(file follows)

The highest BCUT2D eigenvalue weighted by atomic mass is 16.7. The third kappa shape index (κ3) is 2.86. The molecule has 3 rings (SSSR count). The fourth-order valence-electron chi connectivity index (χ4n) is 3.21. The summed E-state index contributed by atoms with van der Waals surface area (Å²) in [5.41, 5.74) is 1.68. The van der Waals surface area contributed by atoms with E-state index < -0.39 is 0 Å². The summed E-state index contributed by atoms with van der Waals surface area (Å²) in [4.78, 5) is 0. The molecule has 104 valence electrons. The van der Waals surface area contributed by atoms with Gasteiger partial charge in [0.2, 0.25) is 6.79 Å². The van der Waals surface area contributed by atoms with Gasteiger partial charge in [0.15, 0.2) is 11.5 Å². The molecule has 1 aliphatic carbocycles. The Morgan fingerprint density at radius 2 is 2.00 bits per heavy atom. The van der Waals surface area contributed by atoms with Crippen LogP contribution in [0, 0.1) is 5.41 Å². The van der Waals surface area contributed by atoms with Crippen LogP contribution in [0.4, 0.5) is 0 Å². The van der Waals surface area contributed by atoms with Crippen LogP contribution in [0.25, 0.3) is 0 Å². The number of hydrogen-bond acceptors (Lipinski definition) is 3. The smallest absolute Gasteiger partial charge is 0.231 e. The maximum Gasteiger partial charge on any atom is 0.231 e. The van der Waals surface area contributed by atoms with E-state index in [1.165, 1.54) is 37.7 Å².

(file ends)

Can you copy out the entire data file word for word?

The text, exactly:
The highest BCUT2D eigenvalue weighted by atomic mass is 16.7. The third kappa shape index (κ3) is 2.86. The molecule has 3 rings (SSSR count). The fourth-order valence-electron chi connectivity index (χ4n) is 3.21. The summed E-state index contributed by atoms with van der Waals surface area (Å²) in [5.41, 5.74) is 1.68. The van der Waals surface area contributed by atoms with E-state index < -0.39 is 0 Å². The summed E-state index contributed by atoms with van der Waals surface area (Å²) in [4.78, 5) is 0. The molecule has 104 valence electrons. The van der Waals surface area contributed by atoms with Gasteiger partial charge in [0.2, 0.25) is 6.79 Å². The van der Waals surface area contributed by atoms with Gasteiger partial charge in [0.15, 0.2) is 11.5 Å². The molecule has 1 aliphatic carbocycles. The Morgan fingerprint density at radius 2 is 2.00 bits per heavy atom. The van der Waals surface area contributed by atoms with Crippen LogP contribution in [0, 0.1) is 5.41 Å². The van der Waals surface area contributed by atoms with Crippen LogP contribution in [0.4, 0.5) is 0 Å². The van der Waals surface area contributed by atoms with Crippen LogP contribution in [0.25, 0.3) is 0 Å². The number of hydrogen-bond acceptors (Lipinski definition) is 3. The smallest absolute Gasteiger partial charge is 0.231 e. The maximum Gasteiger partial charge on any atom is 0.231 e. The van der Waals surface area contributed by atoms with E-state index in [1.165, 1.54) is 37.7 Å².